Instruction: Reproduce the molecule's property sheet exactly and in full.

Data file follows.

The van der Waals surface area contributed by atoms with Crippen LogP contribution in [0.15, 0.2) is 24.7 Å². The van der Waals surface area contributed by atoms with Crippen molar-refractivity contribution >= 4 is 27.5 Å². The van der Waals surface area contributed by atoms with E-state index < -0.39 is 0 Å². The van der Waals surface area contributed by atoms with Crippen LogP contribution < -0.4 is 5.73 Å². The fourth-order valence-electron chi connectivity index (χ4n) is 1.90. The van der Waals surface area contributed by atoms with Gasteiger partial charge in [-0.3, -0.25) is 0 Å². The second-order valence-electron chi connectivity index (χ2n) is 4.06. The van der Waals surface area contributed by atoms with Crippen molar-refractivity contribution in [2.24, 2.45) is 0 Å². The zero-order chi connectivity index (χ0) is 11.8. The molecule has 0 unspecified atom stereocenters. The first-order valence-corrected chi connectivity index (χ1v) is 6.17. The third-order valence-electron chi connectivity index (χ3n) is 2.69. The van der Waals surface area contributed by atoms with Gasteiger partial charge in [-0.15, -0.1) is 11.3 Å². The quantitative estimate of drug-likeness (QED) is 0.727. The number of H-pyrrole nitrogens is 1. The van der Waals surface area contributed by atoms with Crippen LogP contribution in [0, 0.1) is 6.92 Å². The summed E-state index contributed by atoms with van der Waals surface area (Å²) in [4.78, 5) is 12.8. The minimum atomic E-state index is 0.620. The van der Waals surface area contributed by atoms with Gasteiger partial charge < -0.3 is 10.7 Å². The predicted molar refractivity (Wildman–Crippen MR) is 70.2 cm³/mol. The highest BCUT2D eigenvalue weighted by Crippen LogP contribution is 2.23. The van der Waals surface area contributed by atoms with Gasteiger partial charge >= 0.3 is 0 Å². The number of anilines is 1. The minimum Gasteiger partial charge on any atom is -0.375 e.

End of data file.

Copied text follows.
The van der Waals surface area contributed by atoms with Crippen LogP contribution in [0.15, 0.2) is 24.7 Å². The van der Waals surface area contributed by atoms with Crippen molar-refractivity contribution >= 4 is 27.5 Å². The van der Waals surface area contributed by atoms with E-state index < -0.39 is 0 Å². The van der Waals surface area contributed by atoms with Crippen LogP contribution < -0.4 is 5.73 Å². The fourth-order valence-electron chi connectivity index (χ4n) is 1.90. The van der Waals surface area contributed by atoms with Gasteiger partial charge in [-0.3, -0.25) is 0 Å². The second-order valence-electron chi connectivity index (χ2n) is 4.06. The van der Waals surface area contributed by atoms with Crippen molar-refractivity contribution in [2.24, 2.45) is 0 Å². The zero-order chi connectivity index (χ0) is 11.8. The molecule has 0 unspecified atom stereocenters. The first-order valence-corrected chi connectivity index (χ1v) is 6.17. The third-order valence-electron chi connectivity index (χ3n) is 2.69. The van der Waals surface area contributed by atoms with Gasteiger partial charge in [-0.15, -0.1) is 11.3 Å². The quantitative estimate of drug-likeness (QED) is 0.727. The number of H-pyrrole nitrogens is 1. The van der Waals surface area contributed by atoms with Crippen LogP contribution in [0, 0.1) is 6.92 Å². The summed E-state index contributed by atoms with van der Waals surface area (Å²) in [4.78, 5) is 12.8. The minimum atomic E-state index is 0.620. The van der Waals surface area contributed by atoms with Gasteiger partial charge < -0.3 is 10.7 Å². The predicted molar refractivity (Wildman–Crippen MR) is 70.2 cm³/mol. The highest BCUT2D eigenvalue weighted by Crippen LogP contribution is 2.23. The van der Waals surface area contributed by atoms with Gasteiger partial charge >= 0.3 is 0 Å². The number of anilines is 1. The minimum Gasteiger partial charge on any atom is -0.375 e.